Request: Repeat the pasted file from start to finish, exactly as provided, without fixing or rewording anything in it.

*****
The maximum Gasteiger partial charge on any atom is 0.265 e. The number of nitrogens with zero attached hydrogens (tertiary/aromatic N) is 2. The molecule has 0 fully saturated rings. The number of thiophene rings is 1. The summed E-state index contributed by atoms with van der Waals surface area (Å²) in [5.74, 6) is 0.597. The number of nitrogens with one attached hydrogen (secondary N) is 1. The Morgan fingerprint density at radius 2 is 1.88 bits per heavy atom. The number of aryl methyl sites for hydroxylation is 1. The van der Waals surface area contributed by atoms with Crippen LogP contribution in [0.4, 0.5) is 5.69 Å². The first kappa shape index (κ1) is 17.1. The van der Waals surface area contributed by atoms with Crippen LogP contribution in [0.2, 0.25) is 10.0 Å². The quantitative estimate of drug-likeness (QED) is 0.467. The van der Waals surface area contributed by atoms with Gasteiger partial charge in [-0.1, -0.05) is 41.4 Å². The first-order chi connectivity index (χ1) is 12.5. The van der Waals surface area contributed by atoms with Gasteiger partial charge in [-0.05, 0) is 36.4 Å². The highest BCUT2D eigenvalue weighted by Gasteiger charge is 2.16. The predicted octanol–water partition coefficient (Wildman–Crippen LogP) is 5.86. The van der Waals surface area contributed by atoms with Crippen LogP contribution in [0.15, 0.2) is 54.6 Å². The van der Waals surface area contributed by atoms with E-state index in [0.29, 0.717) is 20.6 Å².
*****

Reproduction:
The maximum Gasteiger partial charge on any atom is 0.265 e. The number of nitrogens with zero attached hydrogens (tertiary/aromatic N) is 2. The molecule has 0 fully saturated rings. The number of thiophene rings is 1. The summed E-state index contributed by atoms with van der Waals surface area (Å²) in [5.74, 6) is 0.597. The number of nitrogens with one attached hydrogen (secondary N) is 1. The Morgan fingerprint density at radius 2 is 1.88 bits per heavy atom. The number of aryl methyl sites for hydroxylation is 1. The van der Waals surface area contributed by atoms with Crippen LogP contribution in [0.4, 0.5) is 5.69 Å². The first kappa shape index (κ1) is 17.1. The van der Waals surface area contributed by atoms with Crippen LogP contribution in [0.2, 0.25) is 10.0 Å². The quantitative estimate of drug-likeness (QED) is 0.467. The van der Waals surface area contributed by atoms with Gasteiger partial charge in [-0.1, -0.05) is 41.4 Å². The first-order chi connectivity index (χ1) is 12.5. The van der Waals surface area contributed by atoms with Gasteiger partial charge in [-0.05, 0) is 36.4 Å². The highest BCUT2D eigenvalue weighted by Gasteiger charge is 2.16. The predicted octanol–water partition coefficient (Wildman–Crippen LogP) is 5.86. The van der Waals surface area contributed by atoms with Crippen LogP contribution in [0.15, 0.2) is 54.6 Å². The van der Waals surface area contributed by atoms with E-state index in [0.29, 0.717) is 20.6 Å².